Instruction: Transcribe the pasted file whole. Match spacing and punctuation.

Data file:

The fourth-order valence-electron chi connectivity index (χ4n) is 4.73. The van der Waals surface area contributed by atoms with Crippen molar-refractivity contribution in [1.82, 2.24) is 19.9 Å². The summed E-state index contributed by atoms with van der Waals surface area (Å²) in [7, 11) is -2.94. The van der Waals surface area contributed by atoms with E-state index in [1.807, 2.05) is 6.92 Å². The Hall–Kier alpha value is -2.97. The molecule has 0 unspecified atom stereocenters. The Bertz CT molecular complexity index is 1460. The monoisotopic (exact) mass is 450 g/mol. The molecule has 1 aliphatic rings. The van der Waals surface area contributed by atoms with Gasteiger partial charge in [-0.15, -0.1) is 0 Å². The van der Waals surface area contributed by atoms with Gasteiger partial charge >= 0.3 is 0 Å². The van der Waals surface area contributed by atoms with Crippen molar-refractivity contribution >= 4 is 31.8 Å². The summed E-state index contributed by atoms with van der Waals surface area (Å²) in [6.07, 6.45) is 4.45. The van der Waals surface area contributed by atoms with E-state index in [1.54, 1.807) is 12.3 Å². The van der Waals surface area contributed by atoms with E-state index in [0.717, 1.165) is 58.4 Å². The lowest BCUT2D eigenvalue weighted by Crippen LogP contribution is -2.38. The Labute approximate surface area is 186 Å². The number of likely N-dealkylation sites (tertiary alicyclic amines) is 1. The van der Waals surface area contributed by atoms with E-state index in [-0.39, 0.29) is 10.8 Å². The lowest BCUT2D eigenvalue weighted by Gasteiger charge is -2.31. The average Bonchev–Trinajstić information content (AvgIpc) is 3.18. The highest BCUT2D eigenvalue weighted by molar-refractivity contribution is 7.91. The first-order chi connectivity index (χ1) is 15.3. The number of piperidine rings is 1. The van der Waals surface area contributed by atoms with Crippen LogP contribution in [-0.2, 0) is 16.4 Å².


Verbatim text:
The fourth-order valence-electron chi connectivity index (χ4n) is 4.73. The van der Waals surface area contributed by atoms with Crippen molar-refractivity contribution in [1.82, 2.24) is 19.9 Å². The summed E-state index contributed by atoms with van der Waals surface area (Å²) in [7, 11) is -2.94. The van der Waals surface area contributed by atoms with E-state index in [1.807, 2.05) is 6.92 Å². The Hall–Kier alpha value is -2.97. The molecule has 0 unspecified atom stereocenters. The Bertz CT molecular complexity index is 1460. The monoisotopic (exact) mass is 450 g/mol. The molecule has 1 aliphatic rings. The van der Waals surface area contributed by atoms with Gasteiger partial charge in [-0.15, -0.1) is 0 Å². The van der Waals surface area contributed by atoms with Gasteiger partial charge >= 0.3 is 0 Å². The van der Waals surface area contributed by atoms with Crippen molar-refractivity contribution >= 4 is 31.8 Å². The summed E-state index contributed by atoms with van der Waals surface area (Å²) in [6.07, 6.45) is 4.45. The van der Waals surface area contributed by atoms with E-state index in [1.54, 1.807) is 12.3 Å². The van der Waals surface area contributed by atoms with E-state index in [0.717, 1.165) is 58.4 Å². The lowest BCUT2D eigenvalue weighted by Crippen LogP contribution is -2.38. The Labute approximate surface area is 186 Å². The number of likely N-dealkylation sites (tertiary alicyclic amines) is 1. The van der Waals surface area contributed by atoms with E-state index in [-0.39, 0.29) is 10.8 Å². The lowest BCUT2D eigenvalue weighted by Gasteiger charge is -2.31. The average Bonchev–Trinajstić information content (AvgIpc) is 3.18. The highest BCUT2D eigenvalue weighted by molar-refractivity contribution is 7.91. The first-order chi connectivity index (χ1) is 15.3. The number of piperidine rings is 1. The van der Waals surface area contributed by atoms with Crippen LogP contribution in [-0.2, 0) is 16.4 Å².